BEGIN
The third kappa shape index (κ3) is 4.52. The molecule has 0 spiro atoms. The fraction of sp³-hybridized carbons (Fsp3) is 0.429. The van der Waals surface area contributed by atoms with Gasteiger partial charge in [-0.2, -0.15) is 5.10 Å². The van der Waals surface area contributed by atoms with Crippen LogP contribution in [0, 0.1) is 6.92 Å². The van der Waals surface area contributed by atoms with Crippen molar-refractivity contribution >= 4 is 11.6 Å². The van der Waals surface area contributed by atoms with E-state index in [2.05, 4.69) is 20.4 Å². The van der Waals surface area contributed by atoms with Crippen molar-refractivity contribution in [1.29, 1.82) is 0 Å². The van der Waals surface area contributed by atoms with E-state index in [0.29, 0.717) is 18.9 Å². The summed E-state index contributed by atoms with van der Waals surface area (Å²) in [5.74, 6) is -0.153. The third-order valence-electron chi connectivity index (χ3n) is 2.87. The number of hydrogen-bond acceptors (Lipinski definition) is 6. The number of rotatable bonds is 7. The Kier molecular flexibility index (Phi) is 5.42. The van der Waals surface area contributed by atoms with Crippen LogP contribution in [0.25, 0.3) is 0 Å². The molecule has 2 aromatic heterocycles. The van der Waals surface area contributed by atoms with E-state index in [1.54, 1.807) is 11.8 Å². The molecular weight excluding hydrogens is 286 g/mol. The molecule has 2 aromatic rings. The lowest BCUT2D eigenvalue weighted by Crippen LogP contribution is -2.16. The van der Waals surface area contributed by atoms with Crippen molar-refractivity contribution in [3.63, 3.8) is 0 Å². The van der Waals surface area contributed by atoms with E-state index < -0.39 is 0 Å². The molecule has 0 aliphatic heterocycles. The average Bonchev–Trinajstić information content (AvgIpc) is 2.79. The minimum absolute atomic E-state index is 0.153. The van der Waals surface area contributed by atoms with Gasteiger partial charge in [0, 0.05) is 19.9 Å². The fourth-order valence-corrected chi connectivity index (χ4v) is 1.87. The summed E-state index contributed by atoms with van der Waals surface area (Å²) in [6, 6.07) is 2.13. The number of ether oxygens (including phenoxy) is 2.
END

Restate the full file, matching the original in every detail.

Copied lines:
The third kappa shape index (κ3) is 4.52. The molecule has 0 spiro atoms. The fraction of sp³-hybridized carbons (Fsp3) is 0.429. The van der Waals surface area contributed by atoms with Gasteiger partial charge in [-0.2, -0.15) is 5.10 Å². The van der Waals surface area contributed by atoms with Crippen LogP contribution in [0, 0.1) is 6.92 Å². The van der Waals surface area contributed by atoms with Crippen molar-refractivity contribution >= 4 is 11.6 Å². The van der Waals surface area contributed by atoms with E-state index in [2.05, 4.69) is 20.4 Å². The van der Waals surface area contributed by atoms with Crippen molar-refractivity contribution in [1.29, 1.82) is 0 Å². The van der Waals surface area contributed by atoms with E-state index in [0.29, 0.717) is 18.9 Å². The summed E-state index contributed by atoms with van der Waals surface area (Å²) in [5.74, 6) is -0.153. The third-order valence-electron chi connectivity index (χ3n) is 2.87. The number of hydrogen-bond acceptors (Lipinski definition) is 6. The number of rotatable bonds is 7. The Kier molecular flexibility index (Phi) is 5.42. The van der Waals surface area contributed by atoms with Crippen LogP contribution in [0.25, 0.3) is 0 Å². The molecule has 2 aromatic heterocycles. The van der Waals surface area contributed by atoms with E-state index in [1.54, 1.807) is 11.8 Å². The molecular weight excluding hydrogens is 286 g/mol. The molecule has 2 aromatic rings. The lowest BCUT2D eigenvalue weighted by Crippen LogP contribution is -2.16. The van der Waals surface area contributed by atoms with Crippen molar-refractivity contribution in [3.63, 3.8) is 0 Å². The van der Waals surface area contributed by atoms with E-state index < -0.39 is 0 Å². The molecule has 0 aliphatic heterocycles. The average Bonchev–Trinajstić information content (AvgIpc) is 2.79. The minimum absolute atomic E-state index is 0.153. The van der Waals surface area contributed by atoms with Gasteiger partial charge in [0, 0.05) is 19.9 Å². The fourth-order valence-corrected chi connectivity index (χ4v) is 1.87. The summed E-state index contributed by atoms with van der Waals surface area (Å²) in [6, 6.07) is 2.13. The number of ether oxygens (including phenoxy) is 2.